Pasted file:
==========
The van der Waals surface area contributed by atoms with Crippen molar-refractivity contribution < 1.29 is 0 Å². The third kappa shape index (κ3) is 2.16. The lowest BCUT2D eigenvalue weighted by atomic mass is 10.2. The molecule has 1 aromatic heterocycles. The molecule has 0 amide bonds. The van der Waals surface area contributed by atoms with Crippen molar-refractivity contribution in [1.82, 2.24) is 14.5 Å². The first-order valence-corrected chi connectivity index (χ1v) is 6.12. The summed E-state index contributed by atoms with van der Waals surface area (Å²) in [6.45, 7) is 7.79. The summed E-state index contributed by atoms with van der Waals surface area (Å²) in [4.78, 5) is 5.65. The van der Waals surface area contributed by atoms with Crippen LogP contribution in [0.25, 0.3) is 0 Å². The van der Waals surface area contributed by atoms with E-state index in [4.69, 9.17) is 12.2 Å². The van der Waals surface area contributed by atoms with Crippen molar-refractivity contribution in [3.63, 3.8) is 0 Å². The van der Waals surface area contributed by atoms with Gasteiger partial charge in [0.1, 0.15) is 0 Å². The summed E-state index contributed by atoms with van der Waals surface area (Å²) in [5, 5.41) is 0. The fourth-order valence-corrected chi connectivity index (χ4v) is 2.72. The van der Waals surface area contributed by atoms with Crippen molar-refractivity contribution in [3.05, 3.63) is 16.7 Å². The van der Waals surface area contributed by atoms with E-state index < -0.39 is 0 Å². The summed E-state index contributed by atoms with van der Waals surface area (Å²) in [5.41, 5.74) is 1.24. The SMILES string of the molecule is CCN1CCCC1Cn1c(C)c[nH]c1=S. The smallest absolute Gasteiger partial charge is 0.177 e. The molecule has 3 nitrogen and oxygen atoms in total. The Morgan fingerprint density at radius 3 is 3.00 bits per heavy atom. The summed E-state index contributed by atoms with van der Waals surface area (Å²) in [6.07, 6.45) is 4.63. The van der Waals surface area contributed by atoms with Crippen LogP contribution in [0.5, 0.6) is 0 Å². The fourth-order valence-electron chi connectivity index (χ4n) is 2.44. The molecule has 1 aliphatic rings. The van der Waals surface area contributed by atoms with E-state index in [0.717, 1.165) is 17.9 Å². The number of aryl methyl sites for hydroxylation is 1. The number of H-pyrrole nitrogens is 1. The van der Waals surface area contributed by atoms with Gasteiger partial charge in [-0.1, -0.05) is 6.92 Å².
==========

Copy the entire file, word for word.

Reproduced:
The van der Waals surface area contributed by atoms with Crippen molar-refractivity contribution < 1.29 is 0 Å². The third kappa shape index (κ3) is 2.16. The lowest BCUT2D eigenvalue weighted by atomic mass is 10.2. The molecule has 1 aromatic heterocycles. The molecule has 0 amide bonds. The van der Waals surface area contributed by atoms with Crippen molar-refractivity contribution in [1.82, 2.24) is 14.5 Å². The first-order valence-corrected chi connectivity index (χ1v) is 6.12. The summed E-state index contributed by atoms with van der Waals surface area (Å²) in [6.45, 7) is 7.79. The summed E-state index contributed by atoms with van der Waals surface area (Å²) in [4.78, 5) is 5.65. The van der Waals surface area contributed by atoms with Crippen LogP contribution in [0.25, 0.3) is 0 Å². The van der Waals surface area contributed by atoms with E-state index in [4.69, 9.17) is 12.2 Å². The van der Waals surface area contributed by atoms with Crippen molar-refractivity contribution in [3.63, 3.8) is 0 Å². The van der Waals surface area contributed by atoms with Gasteiger partial charge in [0.1, 0.15) is 0 Å². The summed E-state index contributed by atoms with van der Waals surface area (Å²) in [5, 5.41) is 0. The fourth-order valence-corrected chi connectivity index (χ4v) is 2.72. The van der Waals surface area contributed by atoms with Crippen molar-refractivity contribution in [3.05, 3.63) is 16.7 Å². The van der Waals surface area contributed by atoms with E-state index < -0.39 is 0 Å². The summed E-state index contributed by atoms with van der Waals surface area (Å²) in [5.41, 5.74) is 1.24. The SMILES string of the molecule is CCN1CCCC1Cn1c(C)c[nH]c1=S. The smallest absolute Gasteiger partial charge is 0.177 e. The molecule has 3 nitrogen and oxygen atoms in total. The Morgan fingerprint density at radius 3 is 3.00 bits per heavy atom. The summed E-state index contributed by atoms with van der Waals surface area (Å²) in [6.07, 6.45) is 4.63. The van der Waals surface area contributed by atoms with Crippen LogP contribution in [0.5, 0.6) is 0 Å². The fourth-order valence-electron chi connectivity index (χ4n) is 2.44. The molecule has 1 aliphatic rings. The van der Waals surface area contributed by atoms with E-state index in [0.717, 1.165) is 17.9 Å². The number of aryl methyl sites for hydroxylation is 1. The number of H-pyrrole nitrogens is 1. The van der Waals surface area contributed by atoms with Gasteiger partial charge in [-0.1, -0.05) is 6.92 Å².